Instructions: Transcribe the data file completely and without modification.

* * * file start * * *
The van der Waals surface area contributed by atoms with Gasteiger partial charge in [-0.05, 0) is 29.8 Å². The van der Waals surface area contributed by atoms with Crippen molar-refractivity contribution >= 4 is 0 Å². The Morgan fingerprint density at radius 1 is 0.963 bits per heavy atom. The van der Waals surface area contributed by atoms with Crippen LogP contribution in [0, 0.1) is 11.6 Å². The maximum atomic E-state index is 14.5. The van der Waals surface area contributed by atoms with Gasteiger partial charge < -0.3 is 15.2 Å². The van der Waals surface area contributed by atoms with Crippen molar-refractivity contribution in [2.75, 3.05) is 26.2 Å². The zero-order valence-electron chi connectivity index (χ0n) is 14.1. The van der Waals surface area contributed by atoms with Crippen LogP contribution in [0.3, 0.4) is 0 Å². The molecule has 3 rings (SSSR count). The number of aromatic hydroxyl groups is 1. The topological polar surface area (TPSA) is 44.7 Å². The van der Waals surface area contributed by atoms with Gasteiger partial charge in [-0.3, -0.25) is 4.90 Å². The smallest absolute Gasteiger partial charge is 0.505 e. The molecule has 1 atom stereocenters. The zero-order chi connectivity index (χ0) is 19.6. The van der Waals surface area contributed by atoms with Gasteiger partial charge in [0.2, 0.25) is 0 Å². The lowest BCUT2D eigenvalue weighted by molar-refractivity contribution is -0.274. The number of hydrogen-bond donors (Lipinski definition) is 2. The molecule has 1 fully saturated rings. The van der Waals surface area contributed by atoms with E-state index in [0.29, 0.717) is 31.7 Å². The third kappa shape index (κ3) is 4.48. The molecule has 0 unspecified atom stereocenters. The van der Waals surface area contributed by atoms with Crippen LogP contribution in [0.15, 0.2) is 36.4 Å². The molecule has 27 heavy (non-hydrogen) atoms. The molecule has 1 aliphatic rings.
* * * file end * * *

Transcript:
The van der Waals surface area contributed by atoms with Gasteiger partial charge in [-0.05, 0) is 29.8 Å². The van der Waals surface area contributed by atoms with Crippen molar-refractivity contribution >= 4 is 0 Å². The Morgan fingerprint density at radius 1 is 0.963 bits per heavy atom. The van der Waals surface area contributed by atoms with Crippen LogP contribution in [0, 0.1) is 11.6 Å². The maximum atomic E-state index is 14.5. The van der Waals surface area contributed by atoms with Gasteiger partial charge < -0.3 is 15.2 Å². The van der Waals surface area contributed by atoms with Crippen molar-refractivity contribution in [2.75, 3.05) is 26.2 Å². The zero-order valence-electron chi connectivity index (χ0n) is 14.1. The van der Waals surface area contributed by atoms with Crippen LogP contribution in [0.3, 0.4) is 0 Å². The molecule has 3 rings (SSSR count). The number of aromatic hydroxyl groups is 1. The topological polar surface area (TPSA) is 44.7 Å². The van der Waals surface area contributed by atoms with Gasteiger partial charge in [-0.3, -0.25) is 4.90 Å². The smallest absolute Gasteiger partial charge is 0.505 e. The molecule has 1 atom stereocenters. The zero-order chi connectivity index (χ0) is 19.6. The van der Waals surface area contributed by atoms with Gasteiger partial charge in [0.2, 0.25) is 0 Å². The lowest BCUT2D eigenvalue weighted by molar-refractivity contribution is -0.274. The number of hydrogen-bond donors (Lipinski definition) is 2. The molecule has 1 fully saturated rings. The van der Waals surface area contributed by atoms with E-state index in [0.29, 0.717) is 31.7 Å². The third kappa shape index (κ3) is 4.48. The molecule has 0 unspecified atom stereocenters. The van der Waals surface area contributed by atoms with Crippen LogP contribution in [0.15, 0.2) is 36.4 Å². The molecule has 27 heavy (non-hydrogen) atoms. The molecule has 1 aliphatic rings.